Also, if you’re Wal-Mart, you want to keep customers in your store as long as possible, and that has other implications. Exclusive concerts by various bands are broadcast on Wal-Mart TV; Wal-Mart pioneered this concept, and they call it “retail-tainment.” They put on events, they have in-store radio, in-store TV, special broadcasts — all to keep people in the stores as long as possible. The more time you spend, the more money you spend. That’s generally a safe ground rule for any retailer.

By the way, Garth Brooks recently announced an exclusive multiyear deal in which Wal-Mart, Sam’s Club and their online outlets will be the only places his music will be sold. This multimillionaire, who’s sold 105 million albums, more than all but the Beatles, Elvis and Led Zeppelin, sang at Wal-Mart’s annual shareholders meeting in June wearing a blue smock and told the audience “It’s great to work for Wal-Mart.” You go, Garth.

From Bentonville, Arkansas to world dominance — you’ll grant that Wal-Mart has not become what it is today simply by being rapacious, won’t you? The company has been one of the wisest innovators of new technologies, hasn’t it? Sam Walton was famous for saying, “Try it, do it, improve it.”

On a basic level, Wal-Mart is a master of data. I would love to turn loose a sociologist or an anthropologist at Bentonville’s information systems department. Other retailers merchandise for Father’s Day or Labor Day weekend or Back-to-School. Wal-Mart can merchandise for the weather. With the hurricanes last year in Florida, they mined data from stores in the hurricane’s path to find out what people buy when they know a hurricane’s approaching. They nailed it down specifically to strawberry pop-tarts.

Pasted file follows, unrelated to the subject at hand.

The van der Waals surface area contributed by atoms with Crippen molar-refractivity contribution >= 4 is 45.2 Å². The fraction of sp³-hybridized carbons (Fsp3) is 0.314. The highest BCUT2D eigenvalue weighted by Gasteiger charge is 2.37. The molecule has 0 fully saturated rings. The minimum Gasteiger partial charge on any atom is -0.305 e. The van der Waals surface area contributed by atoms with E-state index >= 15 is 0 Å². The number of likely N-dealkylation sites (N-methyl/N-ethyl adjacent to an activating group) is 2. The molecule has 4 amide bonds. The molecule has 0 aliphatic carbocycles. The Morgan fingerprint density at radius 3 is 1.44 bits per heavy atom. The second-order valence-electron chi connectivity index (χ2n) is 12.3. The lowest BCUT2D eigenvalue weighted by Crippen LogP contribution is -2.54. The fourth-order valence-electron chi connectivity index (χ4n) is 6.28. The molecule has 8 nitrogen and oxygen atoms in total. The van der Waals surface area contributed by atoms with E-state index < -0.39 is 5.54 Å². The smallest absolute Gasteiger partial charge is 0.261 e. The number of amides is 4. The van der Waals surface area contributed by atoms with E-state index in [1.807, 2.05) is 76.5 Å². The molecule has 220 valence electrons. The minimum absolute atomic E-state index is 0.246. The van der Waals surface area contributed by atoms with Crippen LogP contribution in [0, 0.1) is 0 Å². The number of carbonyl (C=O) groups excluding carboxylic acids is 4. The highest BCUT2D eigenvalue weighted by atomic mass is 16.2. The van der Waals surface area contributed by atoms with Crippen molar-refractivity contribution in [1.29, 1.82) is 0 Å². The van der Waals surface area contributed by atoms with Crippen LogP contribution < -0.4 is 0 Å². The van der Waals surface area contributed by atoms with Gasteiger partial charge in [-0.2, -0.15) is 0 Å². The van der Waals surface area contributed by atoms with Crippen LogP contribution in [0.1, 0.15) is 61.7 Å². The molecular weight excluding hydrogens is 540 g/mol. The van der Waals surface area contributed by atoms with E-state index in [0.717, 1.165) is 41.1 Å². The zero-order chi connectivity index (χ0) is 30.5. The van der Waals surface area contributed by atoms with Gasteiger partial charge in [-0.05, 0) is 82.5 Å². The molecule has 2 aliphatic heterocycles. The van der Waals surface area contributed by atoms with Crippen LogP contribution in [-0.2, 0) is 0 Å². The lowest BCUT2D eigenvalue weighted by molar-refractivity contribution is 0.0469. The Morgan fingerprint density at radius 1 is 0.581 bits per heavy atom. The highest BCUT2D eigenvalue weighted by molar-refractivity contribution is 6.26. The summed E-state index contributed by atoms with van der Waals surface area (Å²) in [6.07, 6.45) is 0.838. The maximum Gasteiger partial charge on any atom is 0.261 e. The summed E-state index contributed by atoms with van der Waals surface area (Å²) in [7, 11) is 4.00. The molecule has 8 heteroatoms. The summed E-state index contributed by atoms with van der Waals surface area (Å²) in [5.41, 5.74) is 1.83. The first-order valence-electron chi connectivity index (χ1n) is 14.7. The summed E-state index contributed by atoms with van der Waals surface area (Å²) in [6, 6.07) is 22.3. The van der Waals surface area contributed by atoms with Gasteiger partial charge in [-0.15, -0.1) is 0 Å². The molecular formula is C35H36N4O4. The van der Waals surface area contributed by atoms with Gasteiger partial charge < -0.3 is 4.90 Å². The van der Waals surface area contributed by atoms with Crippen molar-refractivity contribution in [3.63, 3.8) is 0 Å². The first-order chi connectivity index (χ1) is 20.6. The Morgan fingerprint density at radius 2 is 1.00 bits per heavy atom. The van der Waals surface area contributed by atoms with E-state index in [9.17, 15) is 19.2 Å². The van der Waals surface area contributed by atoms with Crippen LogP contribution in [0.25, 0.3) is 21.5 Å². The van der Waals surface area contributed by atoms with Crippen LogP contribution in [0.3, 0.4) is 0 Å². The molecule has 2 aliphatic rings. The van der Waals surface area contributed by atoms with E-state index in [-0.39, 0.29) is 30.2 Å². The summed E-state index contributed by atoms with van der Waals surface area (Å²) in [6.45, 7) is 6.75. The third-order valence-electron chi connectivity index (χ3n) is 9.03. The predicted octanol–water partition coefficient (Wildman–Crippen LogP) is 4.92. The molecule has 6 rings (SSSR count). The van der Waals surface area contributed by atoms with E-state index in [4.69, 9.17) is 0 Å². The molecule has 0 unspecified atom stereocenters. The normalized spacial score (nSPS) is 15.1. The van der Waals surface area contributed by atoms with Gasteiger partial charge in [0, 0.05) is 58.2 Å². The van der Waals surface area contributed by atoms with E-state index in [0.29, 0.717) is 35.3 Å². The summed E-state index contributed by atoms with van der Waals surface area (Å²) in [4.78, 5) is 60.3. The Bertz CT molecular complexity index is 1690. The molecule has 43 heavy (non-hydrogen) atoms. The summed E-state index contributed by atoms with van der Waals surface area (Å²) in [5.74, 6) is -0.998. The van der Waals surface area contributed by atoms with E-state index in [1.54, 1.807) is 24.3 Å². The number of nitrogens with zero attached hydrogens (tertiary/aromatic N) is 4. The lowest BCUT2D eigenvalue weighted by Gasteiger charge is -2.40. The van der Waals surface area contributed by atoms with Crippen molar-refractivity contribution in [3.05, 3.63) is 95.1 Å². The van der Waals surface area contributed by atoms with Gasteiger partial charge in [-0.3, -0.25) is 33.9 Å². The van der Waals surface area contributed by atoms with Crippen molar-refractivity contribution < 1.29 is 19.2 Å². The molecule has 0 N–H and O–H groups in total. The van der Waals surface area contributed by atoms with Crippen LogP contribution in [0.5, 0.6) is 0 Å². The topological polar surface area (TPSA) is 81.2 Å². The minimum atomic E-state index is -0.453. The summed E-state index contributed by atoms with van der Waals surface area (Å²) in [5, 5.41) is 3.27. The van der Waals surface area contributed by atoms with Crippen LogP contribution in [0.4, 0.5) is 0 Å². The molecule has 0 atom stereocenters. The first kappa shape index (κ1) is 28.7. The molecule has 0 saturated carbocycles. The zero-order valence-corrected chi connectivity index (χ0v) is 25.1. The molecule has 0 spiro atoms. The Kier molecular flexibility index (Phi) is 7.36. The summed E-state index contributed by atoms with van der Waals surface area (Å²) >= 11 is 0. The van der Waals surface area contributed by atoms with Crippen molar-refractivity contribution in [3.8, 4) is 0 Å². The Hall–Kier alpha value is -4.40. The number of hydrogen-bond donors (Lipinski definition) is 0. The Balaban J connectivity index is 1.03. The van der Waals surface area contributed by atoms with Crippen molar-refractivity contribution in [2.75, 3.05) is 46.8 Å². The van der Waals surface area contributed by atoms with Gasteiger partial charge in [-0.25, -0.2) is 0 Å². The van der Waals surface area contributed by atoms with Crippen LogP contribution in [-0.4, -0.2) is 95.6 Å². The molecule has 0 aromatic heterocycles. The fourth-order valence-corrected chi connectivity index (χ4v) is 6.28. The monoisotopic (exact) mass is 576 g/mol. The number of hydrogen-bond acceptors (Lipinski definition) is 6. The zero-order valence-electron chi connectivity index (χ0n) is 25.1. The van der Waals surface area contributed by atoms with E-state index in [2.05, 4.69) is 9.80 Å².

Toaster-oven treats in general were big, but #1 — strawberry pop-tarts. This is a company with nearly 5,000 stores worldwide, but they know in a Florida hurricane, strawberry pop-tarts. And they have the infrastructure to get those strawberry pop-tarts into stores within a day or two. Other retailers are still catching up, but they’ve been able to do that for years. They call it merchandising a store at a time.

They have all these people querying their databases. Two stores might be five miles apart in LA, and they’ll know, “OK, this store is really close to the beach,” “This store is right near a Best Buy,” “This other store is near a senior citizen’s home.” All the demographic factors around a particular store go into the merchandising mix. It might look like they all carry the same items, but they actually don’t. Wal-Mart is extremely clever at mastering data.